• I personally detest Khadr and his entire family… but you are absolutely correct, he is a child soldier very clear cut, and if we (Canadians) truly value the international agreements that we have signed and incorporated into our justice system then the correct thing would be to repatriate him… as unpleasant as that is.

  4. It’s not true that “the family” was supportive of Al Qaeda.  Some were and some weren’t, e.g. the brother who informed, and some were too young to know if they were.

    It’s misleading to leave out the fact that he pleaded guilty as part of a plea bargain.  It’s not as if he just decided to confess, and the US government was under no obligation to offer a bargain.  If they thought he was dangerous they could have kept him indefinitely with or without a trial, and regardless of the results, under the A.U.M.F.  They obviously didn’t.  There was no way the military commission wasn’t going to convict and give a long sentence.  It was set up that way, and they could have let it do so.

    So, why did they offer a plea bargain?  Because the original “confession” was coerced under a system declared illegal, at the time, by the US Supreme Court, not to mention in a process declared illegal by the Canadian Supreme Court.  That strongly suggests it wouldn’t have stood up to an appeal in the regular courts, although the case would have taken years to get through the military system and to the Supreme Court.  Part of the bargain was that, in return for an 8 year sentence, 7 to be served here, he gave up the right to appeal, and the right to sue the US government for illegal treatment, also the right to ever tell his story for money, and they don’t want the publicity that would bring.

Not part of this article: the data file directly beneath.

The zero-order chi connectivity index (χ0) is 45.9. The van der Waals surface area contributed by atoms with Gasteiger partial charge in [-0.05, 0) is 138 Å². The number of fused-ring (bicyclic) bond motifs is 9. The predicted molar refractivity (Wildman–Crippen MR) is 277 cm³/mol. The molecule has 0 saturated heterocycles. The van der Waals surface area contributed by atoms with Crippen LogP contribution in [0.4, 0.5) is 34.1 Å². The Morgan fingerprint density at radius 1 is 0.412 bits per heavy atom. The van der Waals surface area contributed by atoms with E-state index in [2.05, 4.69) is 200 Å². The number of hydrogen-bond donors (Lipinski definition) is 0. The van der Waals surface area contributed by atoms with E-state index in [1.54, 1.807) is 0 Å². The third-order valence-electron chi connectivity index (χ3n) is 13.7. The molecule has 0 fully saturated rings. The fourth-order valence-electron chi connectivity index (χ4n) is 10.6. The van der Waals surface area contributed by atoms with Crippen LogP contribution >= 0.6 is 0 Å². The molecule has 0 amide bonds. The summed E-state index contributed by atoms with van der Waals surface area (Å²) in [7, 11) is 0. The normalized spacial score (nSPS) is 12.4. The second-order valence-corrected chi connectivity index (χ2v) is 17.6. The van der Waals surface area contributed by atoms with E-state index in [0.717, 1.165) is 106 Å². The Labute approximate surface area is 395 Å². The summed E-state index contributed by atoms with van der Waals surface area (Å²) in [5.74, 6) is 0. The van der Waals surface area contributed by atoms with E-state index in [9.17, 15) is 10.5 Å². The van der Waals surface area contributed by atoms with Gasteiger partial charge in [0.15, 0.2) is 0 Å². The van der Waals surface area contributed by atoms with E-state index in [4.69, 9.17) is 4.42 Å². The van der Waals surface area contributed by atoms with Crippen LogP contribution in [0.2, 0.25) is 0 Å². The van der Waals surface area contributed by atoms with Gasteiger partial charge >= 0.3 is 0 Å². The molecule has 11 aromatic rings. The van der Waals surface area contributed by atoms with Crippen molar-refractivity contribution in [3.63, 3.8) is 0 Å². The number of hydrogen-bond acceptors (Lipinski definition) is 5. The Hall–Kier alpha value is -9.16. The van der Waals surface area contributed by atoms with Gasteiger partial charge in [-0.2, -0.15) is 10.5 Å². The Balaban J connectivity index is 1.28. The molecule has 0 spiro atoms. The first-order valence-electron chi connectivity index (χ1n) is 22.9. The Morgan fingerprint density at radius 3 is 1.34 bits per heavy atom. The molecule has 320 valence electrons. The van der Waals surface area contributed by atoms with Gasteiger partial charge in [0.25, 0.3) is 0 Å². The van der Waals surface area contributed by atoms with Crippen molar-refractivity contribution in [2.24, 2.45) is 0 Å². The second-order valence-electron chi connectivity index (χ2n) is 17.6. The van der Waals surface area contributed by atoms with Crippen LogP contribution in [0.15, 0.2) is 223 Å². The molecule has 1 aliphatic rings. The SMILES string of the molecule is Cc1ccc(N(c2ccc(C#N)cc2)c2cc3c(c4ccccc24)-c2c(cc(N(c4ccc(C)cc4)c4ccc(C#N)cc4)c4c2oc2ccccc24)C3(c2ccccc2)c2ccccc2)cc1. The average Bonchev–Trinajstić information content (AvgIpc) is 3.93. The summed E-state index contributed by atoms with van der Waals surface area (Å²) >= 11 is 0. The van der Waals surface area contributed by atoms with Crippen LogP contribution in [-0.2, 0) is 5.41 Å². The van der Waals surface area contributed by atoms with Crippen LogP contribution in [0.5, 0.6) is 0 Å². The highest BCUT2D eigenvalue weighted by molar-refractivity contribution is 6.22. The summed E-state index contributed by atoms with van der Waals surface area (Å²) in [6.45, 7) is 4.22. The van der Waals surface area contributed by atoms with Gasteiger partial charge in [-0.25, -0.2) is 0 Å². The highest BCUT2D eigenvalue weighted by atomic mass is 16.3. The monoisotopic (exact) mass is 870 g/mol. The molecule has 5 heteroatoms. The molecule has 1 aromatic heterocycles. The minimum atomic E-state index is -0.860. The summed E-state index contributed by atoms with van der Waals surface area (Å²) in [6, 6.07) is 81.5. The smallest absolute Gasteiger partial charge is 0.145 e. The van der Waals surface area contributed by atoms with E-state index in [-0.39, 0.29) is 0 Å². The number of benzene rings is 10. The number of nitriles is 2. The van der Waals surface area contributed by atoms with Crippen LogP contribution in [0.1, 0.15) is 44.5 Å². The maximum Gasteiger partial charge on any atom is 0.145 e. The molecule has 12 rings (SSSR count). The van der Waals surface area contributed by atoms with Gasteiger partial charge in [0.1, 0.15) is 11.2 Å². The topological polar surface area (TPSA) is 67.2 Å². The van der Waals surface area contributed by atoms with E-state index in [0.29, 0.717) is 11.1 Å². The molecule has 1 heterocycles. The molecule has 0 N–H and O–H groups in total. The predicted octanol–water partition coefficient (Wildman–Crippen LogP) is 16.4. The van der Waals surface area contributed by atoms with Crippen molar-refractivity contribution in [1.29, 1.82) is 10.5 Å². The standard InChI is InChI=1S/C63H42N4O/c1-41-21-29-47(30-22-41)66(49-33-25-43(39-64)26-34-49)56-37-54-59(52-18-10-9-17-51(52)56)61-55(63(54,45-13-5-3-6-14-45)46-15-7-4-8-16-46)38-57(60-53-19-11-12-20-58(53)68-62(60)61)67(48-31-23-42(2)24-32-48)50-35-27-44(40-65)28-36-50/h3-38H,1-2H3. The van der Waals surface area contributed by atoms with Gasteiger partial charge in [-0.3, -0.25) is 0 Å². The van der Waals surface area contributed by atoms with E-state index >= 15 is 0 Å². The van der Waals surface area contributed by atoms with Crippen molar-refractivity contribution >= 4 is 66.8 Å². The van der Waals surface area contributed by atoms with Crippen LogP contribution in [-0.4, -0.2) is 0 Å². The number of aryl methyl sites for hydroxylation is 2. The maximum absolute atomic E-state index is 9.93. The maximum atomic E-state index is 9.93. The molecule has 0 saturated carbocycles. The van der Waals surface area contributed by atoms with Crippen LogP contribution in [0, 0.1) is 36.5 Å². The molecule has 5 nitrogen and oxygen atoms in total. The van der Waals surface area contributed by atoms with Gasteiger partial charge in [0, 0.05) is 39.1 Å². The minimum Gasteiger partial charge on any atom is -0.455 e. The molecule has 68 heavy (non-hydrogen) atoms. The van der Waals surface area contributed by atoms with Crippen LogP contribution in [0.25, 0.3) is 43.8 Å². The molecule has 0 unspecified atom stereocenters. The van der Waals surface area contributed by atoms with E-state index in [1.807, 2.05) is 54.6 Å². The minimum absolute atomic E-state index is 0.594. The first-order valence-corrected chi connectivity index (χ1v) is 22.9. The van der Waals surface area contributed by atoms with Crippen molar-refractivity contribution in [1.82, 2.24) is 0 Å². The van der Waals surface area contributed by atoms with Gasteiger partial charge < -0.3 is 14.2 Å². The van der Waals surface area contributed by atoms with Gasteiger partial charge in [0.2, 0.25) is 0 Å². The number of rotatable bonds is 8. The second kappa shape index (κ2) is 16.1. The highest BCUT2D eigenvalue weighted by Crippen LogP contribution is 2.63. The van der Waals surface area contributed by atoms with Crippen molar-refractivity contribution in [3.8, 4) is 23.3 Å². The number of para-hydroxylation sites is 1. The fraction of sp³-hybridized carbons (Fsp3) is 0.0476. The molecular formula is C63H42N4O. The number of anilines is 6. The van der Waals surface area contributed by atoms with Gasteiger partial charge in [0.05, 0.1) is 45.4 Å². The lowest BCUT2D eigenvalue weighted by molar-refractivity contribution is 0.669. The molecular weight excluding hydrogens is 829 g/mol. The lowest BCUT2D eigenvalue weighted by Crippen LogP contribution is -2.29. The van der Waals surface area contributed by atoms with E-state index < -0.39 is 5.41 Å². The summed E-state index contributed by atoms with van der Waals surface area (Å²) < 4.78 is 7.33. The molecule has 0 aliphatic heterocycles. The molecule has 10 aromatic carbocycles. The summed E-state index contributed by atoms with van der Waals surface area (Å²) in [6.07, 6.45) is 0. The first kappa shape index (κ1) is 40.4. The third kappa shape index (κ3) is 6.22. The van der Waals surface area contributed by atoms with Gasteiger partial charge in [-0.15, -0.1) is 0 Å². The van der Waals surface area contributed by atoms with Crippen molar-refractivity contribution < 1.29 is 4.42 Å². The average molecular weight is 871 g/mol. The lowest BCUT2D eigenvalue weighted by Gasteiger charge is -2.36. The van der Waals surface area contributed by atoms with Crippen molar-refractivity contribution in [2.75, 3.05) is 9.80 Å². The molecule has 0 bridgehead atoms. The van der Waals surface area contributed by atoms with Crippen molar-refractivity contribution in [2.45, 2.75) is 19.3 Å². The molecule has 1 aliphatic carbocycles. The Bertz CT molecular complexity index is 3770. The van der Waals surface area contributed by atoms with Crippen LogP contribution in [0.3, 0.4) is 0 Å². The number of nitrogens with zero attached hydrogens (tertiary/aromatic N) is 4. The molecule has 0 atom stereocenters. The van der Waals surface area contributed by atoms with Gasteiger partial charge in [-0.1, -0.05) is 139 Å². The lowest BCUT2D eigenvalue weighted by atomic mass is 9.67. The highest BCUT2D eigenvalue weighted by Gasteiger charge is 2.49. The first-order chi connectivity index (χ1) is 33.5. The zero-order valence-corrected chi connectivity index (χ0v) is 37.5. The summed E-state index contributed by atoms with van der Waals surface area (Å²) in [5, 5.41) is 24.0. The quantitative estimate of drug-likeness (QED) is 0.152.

In other words, the US government knew this case was immoral and illegal.  They couldn’t drop it for political reasons.  So, they went for the plea bargain.  It’s also possible somebody in the Administration has a conscience, or knows how much this case discredits the US, just as it does Canada.

    I assume the Harper Government, also fearing a law suit for millions, after spending a million or so fighting the courts, pointlessly, decided to finally do the right thing, although they didn’t want to, and agreed to “look favourably” on a transfer request, whatever that means.

    The suggestion below that his captors suddenly decided after all this, and after having him there for over 9 years, that he is dangerous, seems absurd, unless, of course, they’ve finally managed to drive him completely mad, having locked him up in solitary confinement for a year.  The excuse for that?  Because the Geneva Conventions, of which they have made a complete mockery, says you can’t keep convicted detainees with non-convicted detainees.  The majority are non-convicted because they’ve never been tried. 

  5. He’s a convicted terrorist, who hates Canada!!  What is wrong with you, Globe & Mail?  He’s not Christian and rejects our infidel holiday.  Change your tune, Globe and Mail or I will change my viewing of your media.

  6. Omar Khadr was only 15 when his family sent him to fight the Americans in Afghanistan. The true criminals are his parents who sent him and it isn’t fair to prosecute him for the crimes of his parents. If the rest of his family were better at public relations and his female relatives didn’t appear in public with their faces completely veiled, peoples’ negative prejudices about him might not have prevailed.

  7. US Medic to spend New Year in his grave, again.

  8. Wha!!!!whaa!!!!  Stop your whning …..Play with murderers…end up in an  infidel’s  jail…thats what my mom always told me